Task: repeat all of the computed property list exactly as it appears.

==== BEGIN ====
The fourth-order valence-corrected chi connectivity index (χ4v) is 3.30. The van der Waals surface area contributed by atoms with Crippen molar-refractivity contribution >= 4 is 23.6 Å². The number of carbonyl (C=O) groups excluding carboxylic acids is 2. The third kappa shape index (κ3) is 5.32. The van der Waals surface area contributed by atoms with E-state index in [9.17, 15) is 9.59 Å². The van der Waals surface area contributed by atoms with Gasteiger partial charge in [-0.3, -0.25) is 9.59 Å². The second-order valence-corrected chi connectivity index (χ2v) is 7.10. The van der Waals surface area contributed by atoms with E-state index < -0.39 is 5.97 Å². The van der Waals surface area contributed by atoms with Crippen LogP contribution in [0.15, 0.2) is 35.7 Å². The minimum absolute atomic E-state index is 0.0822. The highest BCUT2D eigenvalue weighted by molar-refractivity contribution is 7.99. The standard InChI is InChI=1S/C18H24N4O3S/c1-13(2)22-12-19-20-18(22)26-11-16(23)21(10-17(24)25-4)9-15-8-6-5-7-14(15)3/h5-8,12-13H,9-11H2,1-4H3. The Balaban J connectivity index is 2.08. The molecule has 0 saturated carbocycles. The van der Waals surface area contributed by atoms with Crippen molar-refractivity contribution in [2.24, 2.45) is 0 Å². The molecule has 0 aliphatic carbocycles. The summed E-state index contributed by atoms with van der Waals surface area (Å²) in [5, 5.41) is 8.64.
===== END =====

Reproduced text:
The fourth-order valence-corrected chi connectivity index (χ4v) is 3.30. The van der Waals surface area contributed by atoms with Crippen molar-refractivity contribution >= 4 is 23.6 Å². The number of carbonyl (C=O) groups excluding carboxylic acids is 2. The third kappa shape index (κ3) is 5.32. The van der Waals surface area contributed by atoms with E-state index in [9.17, 15) is 9.59 Å². The van der Waals surface area contributed by atoms with Gasteiger partial charge in [-0.3, -0.25) is 9.59 Å². The second-order valence-corrected chi connectivity index (χ2v) is 7.10. The van der Waals surface area contributed by atoms with E-state index < -0.39 is 5.97 Å². The van der Waals surface area contributed by atoms with Crippen LogP contribution in [0.15, 0.2) is 35.7 Å². The minimum absolute atomic E-state index is 0.0822. The highest BCUT2D eigenvalue weighted by molar-refractivity contribution is 7.99. The standard InChI is InChI=1S/C18H24N4O3S/c1-13(2)22-12-19-20-18(22)26-11-16(23)21(10-17(24)25-4)9-15-8-6-5-7-14(15)3/h5-8,12-13H,9-11H2,1-4H3. The Balaban J connectivity index is 2.08. The molecule has 0 saturated carbocycles. The van der Waals surface area contributed by atoms with Crippen molar-refractivity contribution in [2.24, 2.45) is 0 Å². The molecule has 0 aliphatic carbocycles. The summed E-state index contributed by atoms with van der Waals surface area (Å²) in [5, 5.41) is 8.64.